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PITTSBURGH (KDKA) — People have been going wild over nature web cams, which focus of wild animals and their young, and now there’s a new one being set up here in Pittsburgh.

You’ve seen the Eagle Cam, the Falcon Cam, the Giraffe Cam; but now, make way for Condor Cam.

The National Aviary is giving everyone a glimpse into its Andean Condor nest.

(Source: National Aviary)

Lianni, the Aviary’s 34-year-old condor, has laid an egg with her partner, Lurch, the 47-year-old first-time father.

Their egg is due to hatch sometime between May 16-22, and everyone is invited to witness the hatching and watch the little bird of prey grow up.

“Once the egg hatches, hopefully, we’ll be able to see some feeding behavior from Lianni feeding the chick,” said Teri Grendzinski, the supervisor of Animal Collections at the Aviary. “Then, as the chick gets bigger, we’ll hopefully be able to see the chick on the camera.”

While bald eagles build their nests high in trees, condors prefer caves, so a cave has been incorporated into Condor Court at the National Aviary.

“In the wild, when they actually breed, they nest in little caves in the mountains. So the exhibit was designed with a little cave built in, and that’s exactly where Lianni decided to nest. In the cave, like she would in the wild,” said Grendzinski.

Andean Condors are rare and a lot of work is taking place to protect the species.

“The Andean Condors across their entire range are threatened, but where they live in Ecuador, they are critically endangered,” Grendzinski said.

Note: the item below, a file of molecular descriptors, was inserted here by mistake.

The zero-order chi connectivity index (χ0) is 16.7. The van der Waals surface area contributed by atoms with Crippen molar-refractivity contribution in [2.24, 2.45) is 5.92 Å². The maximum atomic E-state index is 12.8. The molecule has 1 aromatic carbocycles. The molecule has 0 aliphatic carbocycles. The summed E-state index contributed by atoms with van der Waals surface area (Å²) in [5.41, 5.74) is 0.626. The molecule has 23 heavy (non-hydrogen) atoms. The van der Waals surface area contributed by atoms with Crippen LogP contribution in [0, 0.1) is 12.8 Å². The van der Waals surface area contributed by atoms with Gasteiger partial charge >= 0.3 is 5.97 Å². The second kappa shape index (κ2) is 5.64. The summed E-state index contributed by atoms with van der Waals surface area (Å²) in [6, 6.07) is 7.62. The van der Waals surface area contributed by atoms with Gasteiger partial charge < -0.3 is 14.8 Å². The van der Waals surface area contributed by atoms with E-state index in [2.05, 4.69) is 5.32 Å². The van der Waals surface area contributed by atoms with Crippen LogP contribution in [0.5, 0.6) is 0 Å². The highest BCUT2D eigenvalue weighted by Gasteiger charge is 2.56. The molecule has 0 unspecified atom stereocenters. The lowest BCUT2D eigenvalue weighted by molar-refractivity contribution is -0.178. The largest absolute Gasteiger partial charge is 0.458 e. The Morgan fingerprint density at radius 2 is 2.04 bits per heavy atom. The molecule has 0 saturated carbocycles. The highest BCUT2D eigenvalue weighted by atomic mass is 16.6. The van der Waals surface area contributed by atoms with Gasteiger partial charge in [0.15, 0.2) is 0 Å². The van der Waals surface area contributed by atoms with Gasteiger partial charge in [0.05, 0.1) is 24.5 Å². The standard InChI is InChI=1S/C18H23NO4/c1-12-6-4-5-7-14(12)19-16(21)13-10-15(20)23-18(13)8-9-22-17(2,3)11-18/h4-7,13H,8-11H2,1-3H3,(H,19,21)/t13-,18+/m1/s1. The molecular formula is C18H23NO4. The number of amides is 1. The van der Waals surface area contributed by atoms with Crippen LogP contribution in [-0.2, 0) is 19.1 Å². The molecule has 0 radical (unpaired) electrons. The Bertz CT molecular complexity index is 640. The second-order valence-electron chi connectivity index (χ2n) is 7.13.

In fact, Lianni has been a mom to four other chicks in the past, who have gone on to boost the condor population.

“Three were released into the wild in South America, and one is in a conservation center in Florida as part of the species survival plan,” said Grendzinski.

(Photo Credit: KDKA)

Now, some might say condors aren’t the most attractive birds.

“They have the bald heads because of what they do in the wild,” Grendzinski. “They’re nature’s clean-up crew. They’re scavengers, they eat dead things. And they have the bare heads so the stuff that they’re eating doesn’t get stuck to their feathers.”

And the folks at the Aviary say just wait until you get a look at their baby.

“I think condors are very cute, and baby condors are even cuter,” Grendzinski said. “So it will be super exciting when we get a baby, and people get to see it on camera.”

To watch the Aviary’s Condor Cam, visit their website at this link.